Some really interesting stuff there,good post Bill.

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    I ordered the book "Behavioral Conflict" and will provide my assessment after I read it.

    I like the ideas presented, because it ties into something I read and found interesting recently about Chinese strategy (not that they actually follow it). Basically they recommend not opposing the trend, but to ride the trend and then try to shape it instead of change it (in this case, instead of changing people's attitudes). As Bob's World stated in one of his posts, if you're going to oppose the trend, it will require constant energy (control), and once you remove that energy the trend will continue. I suspect we'll see this unfold in Afghanistan once we remove our energy from the problem.

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    Default strategic narrative

    Bill,

    Thanks for having noticed Strategic Narrative. I have been checking in at and learning from the contributors at Small Wars Journal for years. I used the site a few years ago to do an informal survey of the ways that “narrative” was being used in the defense community (the results are in "Narrative as an Influence Factor in Information Operations," in the 3rd quarter 2010 IO Journal)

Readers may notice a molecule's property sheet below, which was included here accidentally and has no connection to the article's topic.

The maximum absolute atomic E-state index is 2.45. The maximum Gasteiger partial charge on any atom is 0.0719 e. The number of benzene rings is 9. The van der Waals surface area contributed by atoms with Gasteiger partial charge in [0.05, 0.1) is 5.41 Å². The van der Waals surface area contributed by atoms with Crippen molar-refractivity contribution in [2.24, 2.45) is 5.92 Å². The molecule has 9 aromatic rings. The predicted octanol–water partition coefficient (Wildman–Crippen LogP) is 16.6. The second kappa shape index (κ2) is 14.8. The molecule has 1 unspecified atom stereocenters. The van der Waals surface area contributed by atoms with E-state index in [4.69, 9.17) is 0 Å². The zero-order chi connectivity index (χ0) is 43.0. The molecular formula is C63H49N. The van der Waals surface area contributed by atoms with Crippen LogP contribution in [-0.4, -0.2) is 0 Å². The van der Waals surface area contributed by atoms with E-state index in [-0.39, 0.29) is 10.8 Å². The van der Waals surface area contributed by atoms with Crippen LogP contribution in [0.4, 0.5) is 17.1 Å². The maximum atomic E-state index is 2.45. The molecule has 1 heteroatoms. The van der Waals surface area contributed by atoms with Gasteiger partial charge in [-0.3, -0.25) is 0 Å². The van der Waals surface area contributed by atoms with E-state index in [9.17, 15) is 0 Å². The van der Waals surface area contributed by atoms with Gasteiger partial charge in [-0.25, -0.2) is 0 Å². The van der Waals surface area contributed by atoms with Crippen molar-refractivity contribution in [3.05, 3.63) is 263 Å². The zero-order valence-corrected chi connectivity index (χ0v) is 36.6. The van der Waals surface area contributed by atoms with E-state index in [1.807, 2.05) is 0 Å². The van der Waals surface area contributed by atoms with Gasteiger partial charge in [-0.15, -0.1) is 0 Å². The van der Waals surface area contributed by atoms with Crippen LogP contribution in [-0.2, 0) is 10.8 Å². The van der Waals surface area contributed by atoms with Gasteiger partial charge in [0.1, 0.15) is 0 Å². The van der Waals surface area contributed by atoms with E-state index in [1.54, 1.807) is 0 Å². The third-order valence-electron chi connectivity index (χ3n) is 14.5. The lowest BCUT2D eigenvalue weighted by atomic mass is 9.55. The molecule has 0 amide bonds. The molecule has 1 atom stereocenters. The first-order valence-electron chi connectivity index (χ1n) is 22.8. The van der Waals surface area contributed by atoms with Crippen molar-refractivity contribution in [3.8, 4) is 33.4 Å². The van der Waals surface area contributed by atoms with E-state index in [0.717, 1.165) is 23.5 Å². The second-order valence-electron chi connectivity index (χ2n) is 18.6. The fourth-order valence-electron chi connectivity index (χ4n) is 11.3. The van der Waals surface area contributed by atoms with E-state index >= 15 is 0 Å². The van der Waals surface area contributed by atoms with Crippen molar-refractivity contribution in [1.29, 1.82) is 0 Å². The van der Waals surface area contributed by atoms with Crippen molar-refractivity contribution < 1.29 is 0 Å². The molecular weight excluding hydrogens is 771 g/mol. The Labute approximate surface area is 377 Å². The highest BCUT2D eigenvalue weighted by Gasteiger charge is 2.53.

Your kind words, and your remarks on “going with trends” got me to sign up and actually show my face here. From my vantage (not as a member of the military but as a close observer of the role of communication in it for the last decade), this point you and others are making about “going with” instead of “forcing against” is crucially important in the information realm as well. I have said in a number of venues that the concept of “counter-narrative” is counter-productive—it simply produces potentially lethal versions of shouting matches. The beauty (and challenge) of information contained in narrative form is that it is porous.